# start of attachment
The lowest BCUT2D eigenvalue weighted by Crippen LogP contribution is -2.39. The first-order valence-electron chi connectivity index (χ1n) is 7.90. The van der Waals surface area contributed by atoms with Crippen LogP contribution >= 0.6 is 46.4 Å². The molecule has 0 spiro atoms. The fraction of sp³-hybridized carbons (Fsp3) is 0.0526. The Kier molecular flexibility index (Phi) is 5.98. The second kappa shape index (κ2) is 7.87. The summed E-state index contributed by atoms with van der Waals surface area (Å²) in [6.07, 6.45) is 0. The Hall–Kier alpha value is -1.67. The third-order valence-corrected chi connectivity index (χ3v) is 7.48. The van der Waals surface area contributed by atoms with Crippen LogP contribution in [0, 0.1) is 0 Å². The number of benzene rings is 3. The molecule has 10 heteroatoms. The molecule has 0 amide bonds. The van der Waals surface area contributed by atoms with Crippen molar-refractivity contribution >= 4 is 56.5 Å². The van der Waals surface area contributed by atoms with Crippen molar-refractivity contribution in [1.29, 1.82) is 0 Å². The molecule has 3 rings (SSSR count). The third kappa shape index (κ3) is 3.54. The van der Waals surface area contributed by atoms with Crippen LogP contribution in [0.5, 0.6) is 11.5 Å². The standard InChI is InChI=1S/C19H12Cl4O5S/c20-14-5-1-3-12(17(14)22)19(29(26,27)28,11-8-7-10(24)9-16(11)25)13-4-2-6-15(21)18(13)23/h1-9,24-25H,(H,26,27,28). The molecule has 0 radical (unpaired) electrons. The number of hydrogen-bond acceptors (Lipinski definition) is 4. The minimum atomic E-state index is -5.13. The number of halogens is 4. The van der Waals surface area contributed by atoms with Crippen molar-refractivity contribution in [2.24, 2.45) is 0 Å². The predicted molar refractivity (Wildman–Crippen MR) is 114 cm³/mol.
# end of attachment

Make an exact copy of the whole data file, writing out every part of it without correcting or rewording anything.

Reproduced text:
The lowest BCUT2D eigenvalue weighted by Crippen LogP contribution is -2.39. The first-order valence-electron chi connectivity index (χ1n) is 7.90. The van der Waals surface area contributed by atoms with Crippen LogP contribution >= 0.6 is 46.4 Å². The molecule has 0 spiro atoms. The fraction of sp³-hybridized carbons (Fsp3) is 0.0526. The Kier molecular flexibility index (Phi) is 5.98. The second kappa shape index (κ2) is 7.87. The summed E-state index contributed by atoms with van der Waals surface area (Å²) in [6.07, 6.45) is 0. The Hall–Kier alpha value is -1.67. The third-order valence-corrected chi connectivity index (χ3v) is 7.48. The van der Waals surface area contributed by atoms with Crippen LogP contribution in [0, 0.1) is 0 Å². The number of benzene rings is 3. The molecule has 10 heteroatoms. The molecule has 0 amide bonds. The van der Waals surface area contributed by atoms with Crippen molar-refractivity contribution >= 4 is 56.5 Å². The van der Waals surface area contributed by atoms with Crippen molar-refractivity contribution in [1.29, 1.82) is 0 Å². The molecule has 3 rings (SSSR count). The third kappa shape index (κ3) is 3.54. The van der Waals surface area contributed by atoms with Crippen LogP contribution in [0.5, 0.6) is 11.5 Å². The standard InChI is InChI=1S/C19H12Cl4O5S/c20-14-5-1-3-12(17(14)22)19(29(26,27)28,11-8-7-10(24)9-16(11)25)13-4-2-6-15(21)18(13)23/h1-9,24-25H,(H,26,27,28). The molecule has 0 radical (unpaired) electrons. The number of hydrogen-bond acceptors (Lipinski definition) is 4. The minimum atomic E-state index is -5.13. The number of halogens is 4. The van der Waals surface area contributed by atoms with Crippen molar-refractivity contribution in [2.24, 2.45) is 0 Å². The predicted molar refractivity (Wildman–Crippen MR) is 114 cm³/mol.